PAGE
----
As you mention your government is the least responsive its ever been. Not only that but your leader is installing loyal stooges to every office he can and firing people when they do stuff he doesn't like. He's hiding his own relationships with foreign powers and channelling public money into his own possession. He's even spoken of pardoning himself before he's been caught doing wrong. So many of these things are hallmarks of a dictator.
More worrying than that is his lack of shame. Almost every politician in the history of the developed, civilised world has had shame. Enough to resign under perceived pressure when a scandal breaks.
We know Trump objectifies women, particularly young ones and very likely his own daughter. We know he proudly commits sexual harassment and very likely is guilty of rape. We all strongly suspect there is a video tape somewhere of him indulging in waterspouts with Russian hookers. We know he steals from charities and takes credit for the work or donations of other people. We know he's a racist and that he often doesn't pay his bills, bankrupting small business owners. We know that despite moaning about it for years, he has taken more time off and spent more taxpayers money doing so in one year, than Obama did in 8. We know he thinks he is above the rules, be they social convention or the laws of the land. Any other politician would have been brought down by now but Trump shrugs off scandal after scandal by just distracting the people and carrying on like nothing happened. We can still shame our politicians into changing their minds and resigning when they cross lines. Can you say the same?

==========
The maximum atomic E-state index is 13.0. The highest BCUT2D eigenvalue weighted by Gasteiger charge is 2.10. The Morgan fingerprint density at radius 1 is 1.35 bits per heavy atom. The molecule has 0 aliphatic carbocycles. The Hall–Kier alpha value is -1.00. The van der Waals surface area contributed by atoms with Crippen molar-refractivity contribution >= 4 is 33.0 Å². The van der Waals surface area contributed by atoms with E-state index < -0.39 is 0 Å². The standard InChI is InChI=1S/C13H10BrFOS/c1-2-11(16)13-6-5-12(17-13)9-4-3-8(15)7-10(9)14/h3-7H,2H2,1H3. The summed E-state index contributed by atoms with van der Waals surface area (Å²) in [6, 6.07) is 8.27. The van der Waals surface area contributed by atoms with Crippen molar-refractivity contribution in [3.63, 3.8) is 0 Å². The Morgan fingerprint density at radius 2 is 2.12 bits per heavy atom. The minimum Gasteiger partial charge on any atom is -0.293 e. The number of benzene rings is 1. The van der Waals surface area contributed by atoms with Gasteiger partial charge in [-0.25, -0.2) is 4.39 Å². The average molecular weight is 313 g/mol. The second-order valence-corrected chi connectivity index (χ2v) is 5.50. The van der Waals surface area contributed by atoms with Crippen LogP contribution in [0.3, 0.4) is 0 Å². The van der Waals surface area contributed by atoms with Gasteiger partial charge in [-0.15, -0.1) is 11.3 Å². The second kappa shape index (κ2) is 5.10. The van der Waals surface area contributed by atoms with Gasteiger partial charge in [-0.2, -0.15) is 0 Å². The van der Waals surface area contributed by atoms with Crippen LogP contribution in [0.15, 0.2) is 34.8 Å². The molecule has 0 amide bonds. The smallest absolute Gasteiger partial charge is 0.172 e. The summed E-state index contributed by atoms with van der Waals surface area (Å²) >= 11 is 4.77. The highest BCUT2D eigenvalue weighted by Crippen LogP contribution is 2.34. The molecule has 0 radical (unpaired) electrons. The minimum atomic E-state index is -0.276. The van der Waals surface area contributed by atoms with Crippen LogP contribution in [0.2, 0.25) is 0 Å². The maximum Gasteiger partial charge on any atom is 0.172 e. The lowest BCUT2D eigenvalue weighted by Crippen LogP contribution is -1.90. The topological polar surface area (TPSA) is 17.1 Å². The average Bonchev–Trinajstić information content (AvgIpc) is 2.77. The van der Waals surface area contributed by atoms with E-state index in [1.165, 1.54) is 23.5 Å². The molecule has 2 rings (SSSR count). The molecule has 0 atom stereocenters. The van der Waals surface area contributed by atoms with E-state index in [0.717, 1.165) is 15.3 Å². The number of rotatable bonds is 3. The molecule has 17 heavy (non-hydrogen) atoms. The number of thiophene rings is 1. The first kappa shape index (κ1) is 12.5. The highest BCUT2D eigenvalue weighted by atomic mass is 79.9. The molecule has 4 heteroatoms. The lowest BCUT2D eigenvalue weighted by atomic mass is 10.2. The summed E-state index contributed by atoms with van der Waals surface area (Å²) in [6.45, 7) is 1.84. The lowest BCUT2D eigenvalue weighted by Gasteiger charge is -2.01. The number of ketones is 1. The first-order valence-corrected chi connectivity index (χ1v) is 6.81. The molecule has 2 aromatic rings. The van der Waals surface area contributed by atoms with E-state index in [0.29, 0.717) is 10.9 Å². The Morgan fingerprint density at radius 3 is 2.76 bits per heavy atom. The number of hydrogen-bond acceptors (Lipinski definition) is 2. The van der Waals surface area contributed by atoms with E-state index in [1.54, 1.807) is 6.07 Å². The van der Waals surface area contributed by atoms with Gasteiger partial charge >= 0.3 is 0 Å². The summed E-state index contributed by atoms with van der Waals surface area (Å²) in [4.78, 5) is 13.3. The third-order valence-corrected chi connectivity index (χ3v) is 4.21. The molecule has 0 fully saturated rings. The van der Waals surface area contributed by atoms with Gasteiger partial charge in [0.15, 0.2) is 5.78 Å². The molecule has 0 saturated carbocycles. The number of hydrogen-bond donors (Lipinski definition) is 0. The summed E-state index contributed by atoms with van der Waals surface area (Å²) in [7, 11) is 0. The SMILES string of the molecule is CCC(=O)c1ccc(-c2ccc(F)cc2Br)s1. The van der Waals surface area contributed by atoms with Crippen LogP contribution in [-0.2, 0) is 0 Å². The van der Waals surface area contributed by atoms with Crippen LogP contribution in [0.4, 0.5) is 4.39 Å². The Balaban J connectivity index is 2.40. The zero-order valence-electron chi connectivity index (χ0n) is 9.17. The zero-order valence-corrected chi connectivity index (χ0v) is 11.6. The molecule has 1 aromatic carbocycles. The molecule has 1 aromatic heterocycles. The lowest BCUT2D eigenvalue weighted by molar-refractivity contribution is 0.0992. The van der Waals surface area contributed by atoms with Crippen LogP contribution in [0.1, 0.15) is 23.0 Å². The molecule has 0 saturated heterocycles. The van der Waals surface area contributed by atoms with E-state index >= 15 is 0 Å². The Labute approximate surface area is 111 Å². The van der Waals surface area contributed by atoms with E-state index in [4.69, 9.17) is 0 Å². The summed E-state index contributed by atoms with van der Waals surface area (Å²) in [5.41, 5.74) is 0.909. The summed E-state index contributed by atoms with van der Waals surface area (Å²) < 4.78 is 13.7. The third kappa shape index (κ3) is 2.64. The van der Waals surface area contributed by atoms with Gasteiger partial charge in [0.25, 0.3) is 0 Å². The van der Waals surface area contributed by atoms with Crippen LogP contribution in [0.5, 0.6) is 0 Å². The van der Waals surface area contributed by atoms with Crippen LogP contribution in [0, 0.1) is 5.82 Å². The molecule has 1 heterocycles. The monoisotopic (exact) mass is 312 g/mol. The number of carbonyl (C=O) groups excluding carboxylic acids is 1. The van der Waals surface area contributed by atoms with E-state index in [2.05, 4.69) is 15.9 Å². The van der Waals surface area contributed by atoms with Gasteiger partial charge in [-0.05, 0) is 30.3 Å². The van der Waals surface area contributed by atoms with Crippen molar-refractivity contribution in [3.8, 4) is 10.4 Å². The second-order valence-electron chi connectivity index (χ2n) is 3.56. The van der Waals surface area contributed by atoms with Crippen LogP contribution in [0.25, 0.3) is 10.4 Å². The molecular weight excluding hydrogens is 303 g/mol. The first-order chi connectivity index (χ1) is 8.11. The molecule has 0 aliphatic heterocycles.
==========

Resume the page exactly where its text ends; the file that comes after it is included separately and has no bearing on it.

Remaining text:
Yet no brave citizen has tried to take a pot shot yet. The most fervent gun supporters are on his side. The tyrannical government doesn't just own the army now, it owns the militia too.

The real test doesn't come until he gets voted out I suppose. If he tries to stay in against a vote, will that bring out the gun owners against him? If he loses in 2020? What if he rigs elections until 2024? What if he tries to ditch the two term limit? Would that do it? I wouldn't be surprised if the gun owners still stayed home.
If he did that it would be a general and the military that come for him. Not the parade of asshats that take their AR-15s to Walmart.
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The Final Dakar  (op)
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Nov 6, 2017, 10:15 AM
 
If a mod would split this off into its own thread it exploded overnight
     
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Originally Posted by OreoCookie View Post